Living Life on the Edge: Growing up in a Storm Cellar
I tell people that I was raised in a storm cellar. I was born and raised in a small Northeast Texas town. Growing up in the mid-50s, every spring we had horrific electrical storms.
My grandmother, mother and our bulldog, Judy, were all terrified of storms. When storms would roll in, my Papa would go out in the back yard and watch it. He would decide when the time was right for us to go to the storm cellar.
As is the normal event of things, storms always seemed to come in the night. When I was 10 years old, my mom worked out of town and I lived with my grandparents. That particular year, we had quite a few electrical storms that spring. Consequently, it seemed like we spent lots of time underground.
When the storm would start to move in, my grandparents would get up, get fully dressed and start trying to get me up too. Since I wasn’t too concerned about our pending plight, I would “play-like” I was asleep. Of course, it’s very difficult to continue to sleep when every few minutes Momma Riddle comes in my room in a flutter, saying, “Get up, the storm is coming.” I roll over, mumble and cover my head.
A few minutes would go by and here she comes again, “Peggy, get up and get dressed. We’ve got to go to the storm cellar.” I pulled my pillow over my head and think to myself if I lay perfectly still she will think I’m really asleep.
The final straw came when, she walked in my bedroom, yanked the cover off me, hollered in a shrill voice, “Peggy Frances, get up! We’ve got to go! We’re going to get blown away!”
She would always use those same words, “We’re going to get blown away!” Looking back, I can see that she clearly believed that if we didn’t get in the storm cellar, we would truly get blown away.
Storm cellars are usually located only a few feet from the house. In our case, we didn’t have one. Yep, we had to walk 2 houses down the street to the Madison family’s cellar. As a matter of fact, many people that lived close by would also go there when bad storms would move in.
I remember one particular time when Papa didn’t quite get his analysis correct as to the timing to head to Madison’s place. I don’t recall if I was the hold-up because they couldn’t get me out of the bed or what. However, here we go, Momma Riddle, Papa, me and the bulldog, Judy.
It is pitch dark, raining hard, lightning is striking all around us and thundering to-beat-the-band. The wind is howling as trees are thrashing around and limbs snapping off. As we make our way down the street, there are times when the lightning is so brilliant that it lights up the entire neighborhood as if we are walking in broad daylight.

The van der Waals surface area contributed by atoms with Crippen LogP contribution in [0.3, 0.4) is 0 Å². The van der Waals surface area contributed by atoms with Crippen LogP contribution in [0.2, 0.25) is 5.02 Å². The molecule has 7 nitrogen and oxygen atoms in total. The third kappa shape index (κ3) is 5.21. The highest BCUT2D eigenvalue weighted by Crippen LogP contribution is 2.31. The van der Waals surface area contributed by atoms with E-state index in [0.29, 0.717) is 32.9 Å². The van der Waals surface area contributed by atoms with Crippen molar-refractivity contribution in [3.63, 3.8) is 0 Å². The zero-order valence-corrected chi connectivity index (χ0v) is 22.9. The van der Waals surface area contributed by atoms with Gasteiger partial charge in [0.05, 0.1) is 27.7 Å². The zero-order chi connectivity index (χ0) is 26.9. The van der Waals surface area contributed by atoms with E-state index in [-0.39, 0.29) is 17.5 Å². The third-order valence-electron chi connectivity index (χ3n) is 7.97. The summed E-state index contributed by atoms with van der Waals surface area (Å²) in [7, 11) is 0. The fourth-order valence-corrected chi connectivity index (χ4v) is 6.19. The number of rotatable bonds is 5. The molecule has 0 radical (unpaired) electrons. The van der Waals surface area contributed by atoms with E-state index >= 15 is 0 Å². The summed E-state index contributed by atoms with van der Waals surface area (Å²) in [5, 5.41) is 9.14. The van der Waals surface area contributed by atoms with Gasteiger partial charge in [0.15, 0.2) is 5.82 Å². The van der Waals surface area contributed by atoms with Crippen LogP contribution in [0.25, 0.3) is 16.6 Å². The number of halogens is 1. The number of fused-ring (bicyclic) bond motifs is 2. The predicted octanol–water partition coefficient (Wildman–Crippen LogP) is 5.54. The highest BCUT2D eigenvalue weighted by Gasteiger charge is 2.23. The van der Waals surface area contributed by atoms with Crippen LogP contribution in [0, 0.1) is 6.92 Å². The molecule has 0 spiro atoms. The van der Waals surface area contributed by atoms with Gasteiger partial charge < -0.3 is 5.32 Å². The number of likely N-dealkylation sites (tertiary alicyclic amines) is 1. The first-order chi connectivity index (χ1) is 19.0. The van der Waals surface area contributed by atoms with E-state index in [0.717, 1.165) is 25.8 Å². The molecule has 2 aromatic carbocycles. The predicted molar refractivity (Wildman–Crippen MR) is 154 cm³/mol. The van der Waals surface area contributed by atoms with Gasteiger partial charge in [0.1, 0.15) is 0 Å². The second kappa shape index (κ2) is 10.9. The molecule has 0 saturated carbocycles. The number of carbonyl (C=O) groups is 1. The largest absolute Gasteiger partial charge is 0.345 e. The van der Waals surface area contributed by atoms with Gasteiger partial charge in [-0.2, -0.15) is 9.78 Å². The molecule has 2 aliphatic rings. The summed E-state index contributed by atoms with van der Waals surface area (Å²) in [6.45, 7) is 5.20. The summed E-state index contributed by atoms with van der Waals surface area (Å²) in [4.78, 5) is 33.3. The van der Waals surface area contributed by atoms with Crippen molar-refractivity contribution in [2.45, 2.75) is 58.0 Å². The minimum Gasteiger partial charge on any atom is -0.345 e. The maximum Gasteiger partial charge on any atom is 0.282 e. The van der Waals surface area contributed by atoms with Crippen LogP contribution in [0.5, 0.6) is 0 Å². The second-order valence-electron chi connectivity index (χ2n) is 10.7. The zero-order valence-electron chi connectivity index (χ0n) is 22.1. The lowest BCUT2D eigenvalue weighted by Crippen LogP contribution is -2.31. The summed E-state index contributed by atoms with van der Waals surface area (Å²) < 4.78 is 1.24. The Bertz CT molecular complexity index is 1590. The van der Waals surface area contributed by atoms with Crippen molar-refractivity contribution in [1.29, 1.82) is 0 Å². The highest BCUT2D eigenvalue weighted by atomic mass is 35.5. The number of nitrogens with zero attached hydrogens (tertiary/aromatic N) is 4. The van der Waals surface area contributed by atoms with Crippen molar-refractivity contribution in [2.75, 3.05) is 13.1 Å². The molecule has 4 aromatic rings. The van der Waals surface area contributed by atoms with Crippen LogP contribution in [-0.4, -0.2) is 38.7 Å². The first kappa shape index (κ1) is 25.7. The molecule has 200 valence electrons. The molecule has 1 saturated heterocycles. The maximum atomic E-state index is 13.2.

As we inch our way around to the back of the Madison home to the cellar, we sort of move as one unit all three of us huddling together. When we get to the cellar, Papa gives the door a yank a couple of times but the wind is so strong, it’s not opening.
At this point, I’m thinking, Momma Riddle might be right; we are going to get blown away after all. Finally, someone inside pushed up the door a bit and Papa is able to raise it enough for us to climb in.
Judy darts in first, followed by me, and my grandparents. As I peer in, my eyes adjusting to a dim light shining from the back of the cellar. I see the faces of our neighbors staring back at us. People are sitting on benches. People are standing everywhere. The place is full of people. There are so many folks that the only place for us to sit is, stooped over, on the stairs.
This underground structure is huge. At least to this 10-year old, it appears to be massive. It is a two-room semi-submerged structure made of 4-inch thick concrete walls. The front room has a concrete floor, however, the backroom has a dirt floor. That backroom has shelves lining the walls It is sultry and damp. It is musty and smelt of dirt and onions.
Onions? Yes, back then, folks used their storm cellars for food storage. Along the back side of the unit, there are shelves filled with onions, potatoes, and jars of home-canned vegetables.
The storm continues to howl and howl outside for most of the night. I don’t know how long we are there with 30 some-odd other people but it seems like forever. I am so very tired. I just want to go home, get in my warm feather bed, cover my head and go back to sleep.
We sit there to what seemed like hours until the storm finally subsides and we make our way back home. It is still sprinkling rain but at least the lightning and thunder have moved on further east from us.
Crawling back into the bed, I immediately go to sleep for a very short time when my grandmother starts calling me to get up again. This time her calls are for me to get up and ready for school. I am so very tired and it is extremely difficult to concentrate at school as all I want is to lay down for a nap.
This entire year living with my grandparents there is a multitude of times that we make that trek back down the street in the middle of the night to Madison’s storm cellar.